But as some researchers have noted the BIM dream is not all it seems to be. For example the IFC’s, which are at the heart of BIM collaboration often “fails to provide complete interoperability.” 

BIM careerists, proponents and evangelicals claim that BIM is a new mode of visualization. Someone once said to me you can tell a BIM building because of the limitations of form that seem to be built into BIM software. Nonetheless, emerging from and circulating in BIM research discourse and the public domain the above claims are supported by a plethora of BIM representations. These often include strategic and operational diagrams, screenshot images and animations available in research papers, publications, reports, various how to do BIM manuals and numerous animations across the internet.

As the BIM industry has arisen as numerous, and in some ways glamorous, case studies and screenshot images are published and promoted as examples of successful BIM operation. The colours employed are seductive and colour is the key feature in numerous BIM screenshots. For example, a shimmering green is a often contrasted with yellows for services and purple. The viewpoint is often from a point looking above or below and is positioned to emphasise the layering of different systems and suggests a layered complexity constituted by the overlapping of many different small scale construction elements. With these highly seductive images it is argued that BIM can improve workflows through clash detection and management, better two dimensional drawing extraction, automated quantity take-offs, supply chain integration and facilities management integration.


The French Philosopher Gille Deleuze’s encounter with cinema is a useful, although to some it might seem surprising, critical framework in the BIM context. Deleuze wrote two philosophical books about cinema. Deleuze saw cinema as a “new practice of images and signs, whose theory philosophy must produce as conceptual practice.” Deleuze’s concern is not a philosophical investigation of cinema’s essential nature. Unlike the proponents of BIM Deleuze did not simply proclaim cinema as a technological revolution. Rather, he was interested in interrogating the cinema for its possibilities about what it might become. Deleuze argues that cinema establishes the problems of traditional subject orientated epistemologies. Deleuze cites Henri Bergson as a philosopher who opposed a view of the world that is predicated on a static and centred viewpoint or subject. Deleuze sees in Bergson a philosophy that accounts for the early technological advances of cinema as well as anticipating its later developments. But, Deleuze also saw the cinema as constituting a language of images. Deleuze’s conception of image is something which is neither representation, secondary copy, imitation or mimesis.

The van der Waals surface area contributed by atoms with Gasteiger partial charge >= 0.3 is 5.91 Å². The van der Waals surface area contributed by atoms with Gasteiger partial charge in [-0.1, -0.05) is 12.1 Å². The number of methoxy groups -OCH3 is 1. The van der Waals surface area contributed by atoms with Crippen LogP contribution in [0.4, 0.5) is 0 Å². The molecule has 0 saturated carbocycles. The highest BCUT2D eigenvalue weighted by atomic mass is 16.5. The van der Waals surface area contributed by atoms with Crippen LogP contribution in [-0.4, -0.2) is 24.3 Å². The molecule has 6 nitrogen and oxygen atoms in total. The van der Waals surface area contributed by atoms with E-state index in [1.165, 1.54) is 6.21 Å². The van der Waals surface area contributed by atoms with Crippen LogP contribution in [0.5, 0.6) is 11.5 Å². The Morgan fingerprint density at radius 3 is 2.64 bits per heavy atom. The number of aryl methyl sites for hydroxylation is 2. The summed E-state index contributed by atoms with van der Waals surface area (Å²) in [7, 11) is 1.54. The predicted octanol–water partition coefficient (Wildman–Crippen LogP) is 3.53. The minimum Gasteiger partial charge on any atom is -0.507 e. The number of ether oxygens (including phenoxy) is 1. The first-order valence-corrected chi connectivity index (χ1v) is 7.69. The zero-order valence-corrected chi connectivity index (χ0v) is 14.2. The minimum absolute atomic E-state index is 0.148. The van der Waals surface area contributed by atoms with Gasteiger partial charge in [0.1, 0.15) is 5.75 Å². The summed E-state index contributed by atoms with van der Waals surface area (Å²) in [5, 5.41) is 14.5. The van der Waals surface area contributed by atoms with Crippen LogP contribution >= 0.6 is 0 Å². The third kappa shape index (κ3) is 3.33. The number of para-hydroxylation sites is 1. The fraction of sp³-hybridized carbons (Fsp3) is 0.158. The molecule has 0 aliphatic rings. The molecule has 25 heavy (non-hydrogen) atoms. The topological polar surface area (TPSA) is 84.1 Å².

These perspectives suggest that BIM research R&D should oppose a concept of BIM that privilidges linear sequences, singular perspectives and robotic notions of construction that ignore the randomness of craft.

The above considerations suggest that new methodological approaches are needed in the area of architecture and BIM R&D. If BIM is to reach it’s full potential as a tool which saves resources and allows better architectural design outcomes. Future BIM research needs recognise the power of different representational modes, stochatsic and random events, social milieu and avoid seeing a building as a simplistic digital-technical object or diagram linked to a database.

Stochastic processes which are random and are capable of using agents and swarms to predict what will happen within BIM models may reveal more than the static and mechanical models which seem to plague BIM research today. Notions of time should be seen as being multi-layered and interdependent of sequential BIM animations and screenshots. BIM models should be seen as entities which develop over time from the beginning of the design process where there is a iterative transfer of information between designers, teams, and 3D representations of buildings built in computers.

In BIM research critical theory should be employed to ensure that the architects of the future do not relinquish their canon of knowledge regarding the craft of building to mindless databases.